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Tue, Mar 27th - 2:04PM

Women in Comedy festival Boston

Boston hosts an awesome women in comedy festival, now being a comedy festival veteran (14 one hour shows over ten years at Edinburgh Fringe) I was expecting a town under siege – much in the way Edinburgh gets every August but this one is very different.


Firstly it’s pretty small and I mean really small and secondly it is located in just a few venues in the Cambridge Area of Boston near the famous Harvard University. I suppose I was unprepared to just be doing odd slots of 7 to 14 minutes but I did get to attend and take part in their workshops and comedy panels. My favourite part was getting to meet loads of American women comics from all over the US and share our experiences, normally that is done in busy bars as comics come off a show and scream at each other over loud music and warm beer. This way was much nicer, also getting to see a variant of comedic styles, sketches, musical and dance comedy really made the festival an experience for me.


Women comics in one venue in a line up usually eye each other up like wary cats in an alley, or maybe am just used to dealing with lots of egos back stage in comedy gigs, but here the women were very supportive of each other. The organisers of the festival tried their best to include me in lots of the events and were generally well co ordinate and made sure I knew exactly where and when I should be. The upside is Boston is an amazing backdrop to a comedy festival, the city is just breathtakingly lovely and the people were so sweet and chatty.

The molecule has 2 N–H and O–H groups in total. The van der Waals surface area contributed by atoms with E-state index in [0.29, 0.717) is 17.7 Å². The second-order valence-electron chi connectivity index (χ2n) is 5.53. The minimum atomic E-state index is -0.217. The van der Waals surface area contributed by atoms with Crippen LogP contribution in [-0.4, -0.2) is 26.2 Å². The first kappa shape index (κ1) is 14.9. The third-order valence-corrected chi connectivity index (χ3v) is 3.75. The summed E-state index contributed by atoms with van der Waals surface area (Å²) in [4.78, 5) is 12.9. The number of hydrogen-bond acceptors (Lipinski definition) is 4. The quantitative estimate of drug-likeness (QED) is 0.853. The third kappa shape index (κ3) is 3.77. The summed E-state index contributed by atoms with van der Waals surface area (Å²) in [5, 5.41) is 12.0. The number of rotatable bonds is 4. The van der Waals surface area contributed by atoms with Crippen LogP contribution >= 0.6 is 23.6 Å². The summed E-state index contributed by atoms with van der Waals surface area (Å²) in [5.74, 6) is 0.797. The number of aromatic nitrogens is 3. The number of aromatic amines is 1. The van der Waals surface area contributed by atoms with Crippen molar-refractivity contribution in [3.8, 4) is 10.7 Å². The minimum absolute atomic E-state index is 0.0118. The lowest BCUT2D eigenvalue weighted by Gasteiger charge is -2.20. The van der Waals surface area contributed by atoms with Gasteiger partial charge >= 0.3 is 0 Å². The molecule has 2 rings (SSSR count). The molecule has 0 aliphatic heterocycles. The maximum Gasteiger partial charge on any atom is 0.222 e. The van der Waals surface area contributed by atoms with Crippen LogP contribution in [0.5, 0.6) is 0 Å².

We stayed in a stunning brownstone apartment/hotel which was so stocked with antiques and original fittings, I felt like I had broken into a museum, who gets to put their knickers in an armoire? I can’t describe how beautiful the place looked.


The downside was after the hot weather slid off to be replaced with a cold front we got mice running the floor and that made comedy seem that much more comedic and scary for me and my pal Shirley who came with me. The enduring memory of a mouse stuck to a sticky trap screaming for death at 5am will stay with me forever, but the hotel did discount us and were profusely apologetic. I have to say the place was stunning and very clean, it’s just old houses will get mice...I wish they had added to the charm and gave us a cat with the room. Then again a cat ripping mice apart might not be a nice memory either.


Luckily my daughter Ashley wasn’t with me on this tour as she would have rescued the mouse knitted it mittens and called it William Shatner.